Aim: To find a safe source for dopaminergic neurons, we generated neural progenitor cell lines from human embryonic stem cells.
Methods: The human embryonic stem (hES) cell line H9 was used to generate human neural progenitor (HNP) cell lines. The resulting HNP cell lines were differentiated into dopaminergic neurons and analyzed by quantitative real-time polymerase chain reaction and immunofluorescence for the expression of neuronal differentiation markers, including beta-III tubulin (TUJ1) and tyrosine hydroxylase (TH). To assess the risk of teratoma or other tumor formation, HNP cell lines and mouse neuronal progenitor (MNP) cell lines were injected subcutaneously into immunodeficient SCID/beige mice.
Results: We developed a fairly simple and fast protocol to obtain HNP cell lines from hES cells. These cell lines, which can be stored in liquid nitrogen for several years, have the potential to differentiate in vitro into dopaminergic neurons. Following day 30 of differentiation culture, the majority of the cells analyzed expressed the neuronal marker TUJ1 and a high proportion of these cells were positive for TH, indicating differentiation into dopaminergic neurons. In contrast to H9 ES cells, the HNP cell lines did not form tumors in immunodeficient SCID/beige mice within 6 mo after subcutaneous injection. Similarly, no tumors developed after injection of MNP cells. Notably, mouse ES cells or neuronal cells directly differentiated from mouse ES cells formed teratomas in more than 90% of the recipients.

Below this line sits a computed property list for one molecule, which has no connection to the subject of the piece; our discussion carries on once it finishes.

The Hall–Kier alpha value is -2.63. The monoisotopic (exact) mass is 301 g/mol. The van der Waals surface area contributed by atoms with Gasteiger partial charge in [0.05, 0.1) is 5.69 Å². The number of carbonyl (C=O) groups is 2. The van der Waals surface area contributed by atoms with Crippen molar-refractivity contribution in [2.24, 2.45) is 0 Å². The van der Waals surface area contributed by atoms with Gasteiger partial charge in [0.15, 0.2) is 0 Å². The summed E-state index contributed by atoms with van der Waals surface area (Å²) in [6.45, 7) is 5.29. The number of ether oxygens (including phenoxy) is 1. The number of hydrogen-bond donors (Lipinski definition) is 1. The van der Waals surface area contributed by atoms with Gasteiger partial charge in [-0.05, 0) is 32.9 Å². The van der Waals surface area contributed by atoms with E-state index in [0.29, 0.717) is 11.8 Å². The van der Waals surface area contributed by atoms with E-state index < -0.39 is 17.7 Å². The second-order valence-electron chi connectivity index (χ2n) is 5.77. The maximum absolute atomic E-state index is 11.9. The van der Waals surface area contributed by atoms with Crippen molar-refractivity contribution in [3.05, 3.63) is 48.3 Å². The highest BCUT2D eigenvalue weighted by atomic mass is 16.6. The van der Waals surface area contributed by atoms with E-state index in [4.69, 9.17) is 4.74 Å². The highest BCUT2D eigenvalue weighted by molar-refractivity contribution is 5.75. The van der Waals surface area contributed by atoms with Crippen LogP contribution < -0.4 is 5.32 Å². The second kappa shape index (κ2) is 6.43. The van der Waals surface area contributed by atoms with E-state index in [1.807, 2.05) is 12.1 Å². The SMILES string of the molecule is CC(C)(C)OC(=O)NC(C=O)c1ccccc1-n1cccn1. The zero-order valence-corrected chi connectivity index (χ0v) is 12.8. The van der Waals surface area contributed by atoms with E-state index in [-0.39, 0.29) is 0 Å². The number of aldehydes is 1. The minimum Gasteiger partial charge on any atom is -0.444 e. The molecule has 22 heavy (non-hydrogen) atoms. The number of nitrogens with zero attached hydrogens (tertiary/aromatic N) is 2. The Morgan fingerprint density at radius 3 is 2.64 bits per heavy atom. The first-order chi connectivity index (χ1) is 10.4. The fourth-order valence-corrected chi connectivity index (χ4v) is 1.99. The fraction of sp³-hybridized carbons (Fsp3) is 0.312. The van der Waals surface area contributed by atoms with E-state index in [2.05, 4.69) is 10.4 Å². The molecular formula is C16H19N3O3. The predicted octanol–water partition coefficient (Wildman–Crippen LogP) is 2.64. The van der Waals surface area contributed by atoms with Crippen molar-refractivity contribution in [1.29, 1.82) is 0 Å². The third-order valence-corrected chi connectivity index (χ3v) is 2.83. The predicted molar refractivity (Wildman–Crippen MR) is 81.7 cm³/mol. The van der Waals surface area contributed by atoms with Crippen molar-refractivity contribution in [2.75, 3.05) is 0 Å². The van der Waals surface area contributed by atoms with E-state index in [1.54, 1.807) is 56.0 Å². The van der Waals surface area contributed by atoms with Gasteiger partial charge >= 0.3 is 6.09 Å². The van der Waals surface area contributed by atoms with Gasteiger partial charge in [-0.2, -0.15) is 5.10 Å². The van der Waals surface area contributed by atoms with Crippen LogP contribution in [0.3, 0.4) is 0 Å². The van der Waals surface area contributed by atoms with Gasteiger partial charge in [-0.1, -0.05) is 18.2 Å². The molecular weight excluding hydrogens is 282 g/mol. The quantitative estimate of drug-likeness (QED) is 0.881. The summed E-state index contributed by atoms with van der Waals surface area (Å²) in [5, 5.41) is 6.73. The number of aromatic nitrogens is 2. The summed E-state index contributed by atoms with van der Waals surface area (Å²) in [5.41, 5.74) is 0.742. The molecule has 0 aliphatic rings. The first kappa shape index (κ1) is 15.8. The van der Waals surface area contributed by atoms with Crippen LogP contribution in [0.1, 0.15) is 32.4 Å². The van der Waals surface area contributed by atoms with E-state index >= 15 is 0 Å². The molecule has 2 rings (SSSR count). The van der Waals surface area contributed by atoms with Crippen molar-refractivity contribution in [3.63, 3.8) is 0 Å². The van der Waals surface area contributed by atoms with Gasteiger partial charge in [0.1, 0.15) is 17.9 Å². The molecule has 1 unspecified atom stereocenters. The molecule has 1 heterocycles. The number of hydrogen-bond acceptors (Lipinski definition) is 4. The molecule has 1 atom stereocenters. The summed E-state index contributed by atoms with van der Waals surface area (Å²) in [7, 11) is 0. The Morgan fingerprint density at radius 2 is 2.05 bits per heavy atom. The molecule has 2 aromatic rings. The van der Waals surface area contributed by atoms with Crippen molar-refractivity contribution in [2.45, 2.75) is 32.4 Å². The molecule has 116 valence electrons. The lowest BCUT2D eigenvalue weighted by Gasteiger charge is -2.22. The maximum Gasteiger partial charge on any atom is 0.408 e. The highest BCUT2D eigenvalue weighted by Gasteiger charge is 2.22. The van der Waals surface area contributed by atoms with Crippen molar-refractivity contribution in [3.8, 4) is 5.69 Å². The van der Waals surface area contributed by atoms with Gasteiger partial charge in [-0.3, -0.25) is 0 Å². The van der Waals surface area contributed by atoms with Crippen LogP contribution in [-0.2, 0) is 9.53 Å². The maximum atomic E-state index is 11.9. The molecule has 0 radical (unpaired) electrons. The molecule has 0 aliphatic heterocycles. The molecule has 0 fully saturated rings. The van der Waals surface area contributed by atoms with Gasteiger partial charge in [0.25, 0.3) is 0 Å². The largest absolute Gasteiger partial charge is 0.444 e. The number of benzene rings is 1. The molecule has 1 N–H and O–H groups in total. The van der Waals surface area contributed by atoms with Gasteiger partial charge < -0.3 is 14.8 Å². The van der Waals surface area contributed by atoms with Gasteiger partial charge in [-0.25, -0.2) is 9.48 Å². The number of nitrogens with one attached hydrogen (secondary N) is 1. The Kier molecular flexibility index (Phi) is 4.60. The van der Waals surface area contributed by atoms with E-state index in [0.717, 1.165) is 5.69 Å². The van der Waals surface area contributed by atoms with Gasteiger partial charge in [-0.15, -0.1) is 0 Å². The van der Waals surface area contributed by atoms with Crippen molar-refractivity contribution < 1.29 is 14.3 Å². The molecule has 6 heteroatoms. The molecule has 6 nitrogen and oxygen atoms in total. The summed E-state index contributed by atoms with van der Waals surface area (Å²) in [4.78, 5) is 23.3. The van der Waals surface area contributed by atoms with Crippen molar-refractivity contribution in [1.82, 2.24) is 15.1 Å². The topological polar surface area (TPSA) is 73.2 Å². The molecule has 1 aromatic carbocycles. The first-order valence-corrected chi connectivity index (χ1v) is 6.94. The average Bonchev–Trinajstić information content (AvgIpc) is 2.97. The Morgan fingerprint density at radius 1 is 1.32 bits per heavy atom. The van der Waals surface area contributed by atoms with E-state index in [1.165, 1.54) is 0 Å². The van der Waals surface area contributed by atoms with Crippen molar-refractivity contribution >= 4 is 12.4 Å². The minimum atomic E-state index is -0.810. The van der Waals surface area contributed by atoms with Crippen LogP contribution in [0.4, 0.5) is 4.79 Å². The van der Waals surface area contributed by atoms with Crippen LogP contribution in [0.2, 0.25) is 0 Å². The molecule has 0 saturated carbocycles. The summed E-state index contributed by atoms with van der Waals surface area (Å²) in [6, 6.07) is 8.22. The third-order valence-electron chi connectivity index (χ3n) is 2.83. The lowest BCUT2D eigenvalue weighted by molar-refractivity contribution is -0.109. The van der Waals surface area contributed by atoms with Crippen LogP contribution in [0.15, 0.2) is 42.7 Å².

Conclusion: Our findings indicate that neural progenitor cell lines can differentiate into dopaminergic neurons and bear no risk of generating teratomas or other tumors in immunodeficient mice.
Keywords: Dopaminergic neurons; Human embryonic stem cells; Neural progenitor cells; Pluripotency; Teratoma.